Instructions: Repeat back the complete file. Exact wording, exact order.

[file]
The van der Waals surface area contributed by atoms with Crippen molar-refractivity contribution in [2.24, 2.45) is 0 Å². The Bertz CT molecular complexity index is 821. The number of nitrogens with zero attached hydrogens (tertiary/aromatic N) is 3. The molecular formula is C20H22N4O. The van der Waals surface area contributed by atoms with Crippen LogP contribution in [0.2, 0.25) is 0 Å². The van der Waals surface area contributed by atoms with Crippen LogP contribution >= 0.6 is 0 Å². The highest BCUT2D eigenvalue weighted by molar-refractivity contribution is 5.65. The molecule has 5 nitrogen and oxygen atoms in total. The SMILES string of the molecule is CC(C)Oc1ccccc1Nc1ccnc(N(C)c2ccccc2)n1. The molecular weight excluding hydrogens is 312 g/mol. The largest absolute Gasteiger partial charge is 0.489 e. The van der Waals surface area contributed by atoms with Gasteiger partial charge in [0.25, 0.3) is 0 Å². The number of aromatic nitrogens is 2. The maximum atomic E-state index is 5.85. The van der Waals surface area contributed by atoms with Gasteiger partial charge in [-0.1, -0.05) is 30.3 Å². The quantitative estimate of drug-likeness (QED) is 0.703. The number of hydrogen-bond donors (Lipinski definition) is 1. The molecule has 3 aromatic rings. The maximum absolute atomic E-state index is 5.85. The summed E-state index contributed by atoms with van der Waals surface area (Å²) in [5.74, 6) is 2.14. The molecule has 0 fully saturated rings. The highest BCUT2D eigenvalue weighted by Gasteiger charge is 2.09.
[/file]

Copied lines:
The van der Waals surface area contributed by atoms with Crippen molar-refractivity contribution in [2.24, 2.45) is 0 Å². The Bertz CT molecular complexity index is 821. The number of nitrogens with zero attached hydrogens (tertiary/aromatic N) is 3. The molecular formula is C20H22N4O. The van der Waals surface area contributed by atoms with Crippen LogP contribution in [0.2, 0.25) is 0 Å². The van der Waals surface area contributed by atoms with Crippen LogP contribution >= 0.6 is 0 Å². The highest BCUT2D eigenvalue weighted by molar-refractivity contribution is 5.65. The molecule has 5 nitrogen and oxygen atoms in total. The SMILES string of the molecule is CC(C)Oc1ccccc1Nc1ccnc(N(C)c2ccccc2)n1. The molecular weight excluding hydrogens is 312 g/mol. The largest absolute Gasteiger partial charge is 0.489 e. The van der Waals surface area contributed by atoms with Gasteiger partial charge in [0.25, 0.3) is 0 Å². The number of aromatic nitrogens is 2. The maximum atomic E-state index is 5.85. The van der Waals surface area contributed by atoms with Gasteiger partial charge in [-0.1, -0.05) is 30.3 Å². The quantitative estimate of drug-likeness (QED) is 0.703. The number of hydrogen-bond donors (Lipinski definition) is 1. The molecule has 3 aromatic rings. The maximum absolute atomic E-state index is 5.85. The summed E-state index contributed by atoms with van der Waals surface area (Å²) in [5.74, 6) is 2.14. The molecule has 0 fully saturated rings. The highest BCUT2D eigenvalue weighted by Gasteiger charge is 2.09.